Recent Challenges in Catholic-Jewish Dialogue

“Our interreligious partners find it difficult to accept there is a new pope. Benedict XVI represents a change in both style and focus,” said Rev. Dennis McManus at the National Workshop on Christian Unity April 27-30 in Phoenix, Arizona, in a session on “Recent Challenges to Catholic-Jewish Relations.”

While both John Paul II and Benedict XVI are from the World War II era and both were stalwarts against communism, “John Paul II was a philosopher, an ethicist, whose instinct was that when you see evil, you do something about it. His focus is on ‘the acting person’,” said McManus. “Benedict XVI, on the other hand, is an ecclesiologist. His interest is the Church at prayer, the liturgy.”

John Paul II exerted influence through his charismatic presence. “The institution (of the Church) was out of breath trying to keep up with a charismatic who loved to travel and whose visits were many and whose gestures were big,” said McManus, a lecturer at both Catholic University and Georgetown University in Washington, D.C.

Pope John Paul's visit to a synagogue in Rome where he addressed the Jewish community as elder siblings was a historic “first”, as was his placing a piece of paper between the rocks of the Western Wall in Jerusalem, Judaism's holiest site, asking the Jewish people for forgiveness for the crimes that have been perpetrated against them in the name of the Church. On all his travels around the world John Paul II always made sure to meet with the Jewish community in every place.

McManus observed that John Paul’s actions, however, did not institutionalize the changes in relations with other religions wrought by his visits. “The risk in this scenario is that when the charismatic personality dies, so might the changes.”

Pope Benedict travels and visits, but less so. “His strong hand is his teaching, his pastoral letters are clear, accessible, profound. Benedict is working in ways that will help institutionalize the changes,” McManus said, citing Benedict’s rewrite of a prayer for the Jews in the Good Friday liturgy of the 1962 extraordinary Roman Rite in Latin, and his request that the name of God which is never pronounced in Judaism—Yahweh—not be used in the Roman liturgy. Both these initiatives were the results of requests from the Jewish community.

Also of note is his unprecedented invitation to Rabbi Cohen of Israel to break open the Word of God for his brother bishops at the International Synod of Bishops in September 2008 on study of the Bible. About a decade earlier, John Paul II made a proposal that we should read the scriptures in their Jewish context. Benedict XVI invited Rabbi Cohen to explain to the bishops the Jewish interpretation of the Bible, whose first five books comprise the Torah, Judaism's most sacred writings.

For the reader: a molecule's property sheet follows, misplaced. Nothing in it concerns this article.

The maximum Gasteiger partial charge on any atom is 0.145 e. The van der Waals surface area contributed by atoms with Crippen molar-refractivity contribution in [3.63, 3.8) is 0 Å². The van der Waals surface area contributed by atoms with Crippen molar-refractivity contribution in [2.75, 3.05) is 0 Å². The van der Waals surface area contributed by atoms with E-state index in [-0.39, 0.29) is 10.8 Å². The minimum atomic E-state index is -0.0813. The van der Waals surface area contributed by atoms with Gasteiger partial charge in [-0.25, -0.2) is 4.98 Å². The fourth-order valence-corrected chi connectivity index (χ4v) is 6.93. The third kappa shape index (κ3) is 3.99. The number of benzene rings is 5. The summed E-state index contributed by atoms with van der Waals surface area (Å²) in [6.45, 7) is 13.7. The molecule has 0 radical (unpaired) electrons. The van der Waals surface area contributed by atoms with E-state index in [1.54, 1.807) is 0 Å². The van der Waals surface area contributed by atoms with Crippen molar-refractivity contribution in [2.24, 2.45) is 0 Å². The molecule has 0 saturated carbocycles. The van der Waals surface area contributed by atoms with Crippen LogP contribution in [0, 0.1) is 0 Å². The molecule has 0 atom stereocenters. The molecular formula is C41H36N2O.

Committed to Partnership and Dialogue

The Jewish community resented, said McManus, what looked to them like the Church’s effort to make itself appear as a co-victim with the Jewish people in the holocaust through the canonization procedures of Franciscan friar Maximilian Kolb and the Carmelite nun Edith Stein.

The candidacy for beatification of Pope Pius XII has also incited controversy, with the Jewish community wanting to know the attitude of the Holy See during “the killing years” of 1939-1945. In a spirit of partnership and sensitivity, Pope Benedict has asked a second group of both Catholic and Jewish scholars to examine the historical material.

When his lifting of the excommunication of a group of Pius X Society bishops exploded in controversy over the fact that one of them, Bishop Williamson, had publicly denied the holocaust, Benedict met with Jewish leaders, apologized to them, and assured them that Williamson cannot be accepted unless he accepts Vatican II’s teachings in general and in particular accepts as a point of doctrine the Church’s vital relationship to an external community such as the Jews.

“Pope Benedict insists on dialogue,” McManus said, “and is not afraid of taking on the tough issues in a sensitive way. There is a need for us to change the structure and style of Jewish-Christian dialogue. It’s been reactionary--to the latest crisis. It has not been a structured dialogue that takes control of things and works through them with consistency, but rather a collection of unresolved hurts.”

“Over 2000 years, the Catholic Church has not proven trustworthy to Jews,” he said. “It will take them a long time to be able to trust us.”

At his meeting with the chief rabbis in his mid-May visit to Israel, the pope issued a plea for trust in the ongoing dialogue between Jews and Catholics. And to reporters on the plane home he said, "We should do everything to learn the language of the other, and it seems to me that we have made great progress".

On May 22, the executive representatives of the World Jewish Congress which represents 100 Jewish communities worldwide visited the Vatican to thank Pope Benedict for his May 8-15 Holy Land pilgrimage.

A statement from the congress explained, "Despite being a complicated trip, its outcome had been positive and was a milestone for strengthening mutual understanding between Christians and Jews."

Thomas Ryan, CSP, directs the Paulist North American Office for Ecumenical and Interfaith Relations

June 2009